Write Letters On Paper

My friend Laura and I have been exchanging handwritten letters for twenty-eight years. The first is from the summer of 1988. I still have it. The last was from over a week ago. I read it and reread it. My friend Laura is an excellent artist and writer. She is a storyteller like no one else I know.

When email started being a thing I was afraid our letters would stop. She lives in L.A., I live in Northern California. Email was so easy.

1988. That was me on the far left. Laura second from right. We were already pen pals.

We can’t write too many emails, I warned her.  I shouldn’t have worried. Now we message several times a month, often in order to announce the advent of a letter. We still write letters. We write more letters now than ever.

1375705_10201663147454196_369996064_n copy 2
Maureen and Laura at the Rose Café. Picture by Evan Hartzell. Behind the shades, we are already thinking of what to write in the next letter.

Letters are great. I save up things that are wonderful or puzzling or magical and put them in letters to Laura. The day when there is a letter from Laura in the mailbox is the best day, always.

How wonderful to have an entire friendship forged in letters. I handwrite. In letters I say silly things and profound things. Things uncluttered by anything but the urge to understand and the longing to be understood.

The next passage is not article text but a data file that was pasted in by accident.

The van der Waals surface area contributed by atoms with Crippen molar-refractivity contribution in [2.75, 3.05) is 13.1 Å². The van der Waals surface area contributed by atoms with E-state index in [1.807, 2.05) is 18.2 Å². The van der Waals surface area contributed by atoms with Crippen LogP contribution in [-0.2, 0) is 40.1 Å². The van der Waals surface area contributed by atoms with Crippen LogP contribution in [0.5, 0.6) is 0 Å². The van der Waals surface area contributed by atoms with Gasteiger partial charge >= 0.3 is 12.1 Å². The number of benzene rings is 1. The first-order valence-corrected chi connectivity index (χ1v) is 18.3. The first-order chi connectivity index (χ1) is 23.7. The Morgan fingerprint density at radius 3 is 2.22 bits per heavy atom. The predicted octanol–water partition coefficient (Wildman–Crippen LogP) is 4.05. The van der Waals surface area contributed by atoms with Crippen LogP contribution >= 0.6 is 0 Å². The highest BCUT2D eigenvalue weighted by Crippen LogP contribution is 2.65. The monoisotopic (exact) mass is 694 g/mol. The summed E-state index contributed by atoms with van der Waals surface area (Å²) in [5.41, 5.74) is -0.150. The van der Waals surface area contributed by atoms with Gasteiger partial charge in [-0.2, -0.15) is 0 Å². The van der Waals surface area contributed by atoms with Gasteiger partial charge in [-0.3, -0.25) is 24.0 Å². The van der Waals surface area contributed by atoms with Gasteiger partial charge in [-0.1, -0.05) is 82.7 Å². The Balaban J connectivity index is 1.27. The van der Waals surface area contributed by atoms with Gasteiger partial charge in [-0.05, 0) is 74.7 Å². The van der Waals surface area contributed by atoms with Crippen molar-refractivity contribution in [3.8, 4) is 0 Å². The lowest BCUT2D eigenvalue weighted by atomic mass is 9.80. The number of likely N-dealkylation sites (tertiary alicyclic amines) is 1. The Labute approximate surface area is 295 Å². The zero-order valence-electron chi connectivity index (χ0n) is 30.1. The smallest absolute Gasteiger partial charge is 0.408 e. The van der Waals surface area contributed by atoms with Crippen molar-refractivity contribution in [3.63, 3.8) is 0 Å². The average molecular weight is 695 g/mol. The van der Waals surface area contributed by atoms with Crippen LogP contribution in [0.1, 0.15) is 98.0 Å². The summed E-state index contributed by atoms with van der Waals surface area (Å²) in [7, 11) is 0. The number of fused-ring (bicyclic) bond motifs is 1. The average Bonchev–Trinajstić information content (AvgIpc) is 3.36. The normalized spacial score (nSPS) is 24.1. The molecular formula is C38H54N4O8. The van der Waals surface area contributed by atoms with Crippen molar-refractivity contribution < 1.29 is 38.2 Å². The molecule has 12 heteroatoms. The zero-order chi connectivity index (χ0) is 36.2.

I used to write letters of appreciation to authors I admired in the days before email. A few authors I deeply respect have recently abdicated all social media so I went back to sending heartfelt cards in care of the agents or publishers to authors of books I’ve loved. I don’t know if the letters arrive. I hope so.

Opening envelopes is wonderful. The moment before I open an envelope is also great. I must write letters in order to get letters back.

Laura is not my only pen pal. I have a card with a fox on it staring at me from across the room. I propped it on my dresser. The fox card is from my friend Lora. She writes letters that are like diamond hard gems of greatness.

Letters are old-fashioned. Thank-you notes should always be on paper. I get a touch of anxiety letting a letter go into a mailbox to send it off across the valley or country. Will it get there? Sometimes they don’t.  Will it be the right thing to say? Sometimes it isn’t.

I picture my letters to Laura and Lora flying on the backs of snow geese under the Central Valley moon. That’s probably how they get there.

Advice to myself: Write more letters this year than ever. Letter-writing is part of who I am. Put as much appreciation for authors and artists and friendship across the valley as possible.

The snow geese are happy to do it.

Journal ideas:

Instead of a journal entry, write a thank-you letter to someone you wish to appreciate and put it in the mail. If you don’t know what to write, just start with a simple “thank-you” and explanation that you are writing to say the person’s work or action was important to you and why. Short thank-you notes can be great too, so don’t think you need to write a big long thing.

Write a list of living authors, artists, actors, musician, athletes, etc. that you admire, with a short phrase or two explaining why. Consider writing a few of these people letters. 

Write a list of ten people to whom you are personally grateful, noting why. Consider writing a few of these people letters.

Note: Visit the website Girls Love Mail if you love writing letters. This organization generates and delivers handwritten letters of encouragement to women with breast cancer.  Isn’t that cool?




  1. There is a letter on the back of a snow goose right now, shining under the waning moon.


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